Öbro International started the day after Smuk GM ended. From where I live in Malmö, it is just about a 75 minute train trip to the part of Copenhagen where Öbro skakforening is situated, so I had decided to travel back and forth every day (and do some of my preparations on the train). The first round started quite late in the day, and I got a well deserved half-day off, spending the time, mostly, reading at my favourite café Söderberg & Sara. I felt like almost a new person when I arrived for the game.

Entrance to Öbro Skakforening

The first three rounds went better than I expected, with two wins with White (which I had not managed to do in more than ten games!), and in the fourth round I was paired with the lowest rated player in the tournemant, Mogens Thuesen. At some stage in the beginning of the game I did have a sizeable advantage, but Mogens consistently pushed to make things complicated, and managed to scare me enough, that I played it badly, and it was a miracle that I survived it all with a draw. I was not happy with my game, but perhaps, at that stage, I should have been more happy with the draw than I was unhappy with my play.

H.C. Andersen used to take a break under the sycamore outside the club.

The next day we played two games, and in the early round I played GM Eduardas Rozentalis, from Lithuania. It was not a bad game, if you look at it from the sidelines; it seems like I know what I am doing, and that I just loose track of the right way to continue around move 35. The reality of things were more that I did not make a single informed decision during the game, that every good move I played was played from pure luck, and that my positional intuition failed all the way. So, I lost that game. Now I faced one of the winners of Smuk GM, Kassa Korley, a player I know to be systematic and consistent. I knew that my only hope in this game was to press the chaos button, fast, and hope that my chaos-intuition would carry me through the game:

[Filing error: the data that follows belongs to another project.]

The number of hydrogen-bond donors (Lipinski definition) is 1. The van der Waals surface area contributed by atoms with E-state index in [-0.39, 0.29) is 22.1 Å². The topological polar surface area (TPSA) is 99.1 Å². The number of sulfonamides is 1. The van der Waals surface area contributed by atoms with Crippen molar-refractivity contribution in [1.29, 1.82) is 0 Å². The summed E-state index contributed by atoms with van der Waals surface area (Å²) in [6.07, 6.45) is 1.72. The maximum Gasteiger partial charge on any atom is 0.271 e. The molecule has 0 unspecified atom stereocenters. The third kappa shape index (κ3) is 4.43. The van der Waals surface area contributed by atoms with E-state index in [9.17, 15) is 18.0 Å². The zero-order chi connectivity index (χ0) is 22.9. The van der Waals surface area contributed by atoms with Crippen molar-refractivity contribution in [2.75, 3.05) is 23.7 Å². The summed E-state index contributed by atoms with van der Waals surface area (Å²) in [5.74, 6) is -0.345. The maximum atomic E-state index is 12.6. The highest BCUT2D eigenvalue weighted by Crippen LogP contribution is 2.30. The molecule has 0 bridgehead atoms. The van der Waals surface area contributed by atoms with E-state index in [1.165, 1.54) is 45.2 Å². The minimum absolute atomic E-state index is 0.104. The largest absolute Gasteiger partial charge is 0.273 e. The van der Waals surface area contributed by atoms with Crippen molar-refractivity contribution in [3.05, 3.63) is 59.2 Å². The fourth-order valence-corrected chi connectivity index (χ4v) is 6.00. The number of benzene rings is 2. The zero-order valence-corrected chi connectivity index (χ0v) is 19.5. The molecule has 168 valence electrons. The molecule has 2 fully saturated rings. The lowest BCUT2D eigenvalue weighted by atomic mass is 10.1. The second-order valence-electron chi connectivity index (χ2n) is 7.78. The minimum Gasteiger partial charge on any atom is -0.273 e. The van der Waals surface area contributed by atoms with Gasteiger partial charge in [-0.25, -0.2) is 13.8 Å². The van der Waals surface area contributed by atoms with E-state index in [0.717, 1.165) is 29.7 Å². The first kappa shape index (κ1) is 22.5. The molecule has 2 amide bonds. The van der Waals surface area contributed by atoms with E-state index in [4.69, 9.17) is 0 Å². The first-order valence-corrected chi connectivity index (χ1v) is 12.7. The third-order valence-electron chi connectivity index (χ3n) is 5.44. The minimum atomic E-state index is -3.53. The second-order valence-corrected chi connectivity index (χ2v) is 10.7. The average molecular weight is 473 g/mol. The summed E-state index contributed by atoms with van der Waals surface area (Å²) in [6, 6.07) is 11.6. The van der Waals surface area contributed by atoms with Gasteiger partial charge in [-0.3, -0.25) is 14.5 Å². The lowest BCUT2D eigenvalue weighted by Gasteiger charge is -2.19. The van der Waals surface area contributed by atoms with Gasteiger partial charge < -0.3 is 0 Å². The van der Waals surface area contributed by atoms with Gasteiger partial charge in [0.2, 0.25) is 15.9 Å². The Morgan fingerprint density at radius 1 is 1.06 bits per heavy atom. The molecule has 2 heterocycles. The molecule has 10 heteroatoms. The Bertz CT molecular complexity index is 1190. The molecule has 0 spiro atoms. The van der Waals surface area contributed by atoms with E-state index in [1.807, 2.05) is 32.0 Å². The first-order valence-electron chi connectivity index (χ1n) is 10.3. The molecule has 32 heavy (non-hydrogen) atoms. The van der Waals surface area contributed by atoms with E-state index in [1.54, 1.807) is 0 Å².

After scoring such a lucky win on top of my lucky draw in round 4, I was able to get myself together and finish with 7/9, which was enough to share the first prize with Eduardas Rozentalis.

The bar

Smuk GM, part 2

The tournament was, for most of the part, a race between Yuri Solodovnichenko, Sergei Ovesejevitsch, and Kassa Korely. I stayed at the same place as Kassa, and I know he was less than happy with his play in the beginning, but in the end he collected a few good wins. In the 6:th round he won a game against the Indian youngster Aarav Dengla in such a simple fashion that I just had to go through the game to understand what happened:

Smuk GM Skanderborg

I had an experimental summer, playing five tournaments in less than 2 months, and two days after arriving from Chennai I went to the idyllic town of Skanderborg to participate in a closed GM-tournament. I was perhaps not in my most inspired mood, and I tried to make the best of circumstances by studying new stuff and expanding my repertoire. We played at Skanderborg Kulturhus, a lovely venue overlooking the lake. During the one and a half month before I had only had a few hours at home with my piano, and I was starting to suffer from something close to abstinence. I am thankful that the organizer put in a good word for me so that I was allowed to practice on the Steinway (once owned by Mercer Ellington) that was sitting in the concert hall.

I spent hours at the piano, and got back some of my inspiration, although my attention to detail and focus never quite caught up. My game against Nicolai Vaesterbaek Pedersen was symptomatic for my tournament as a whole: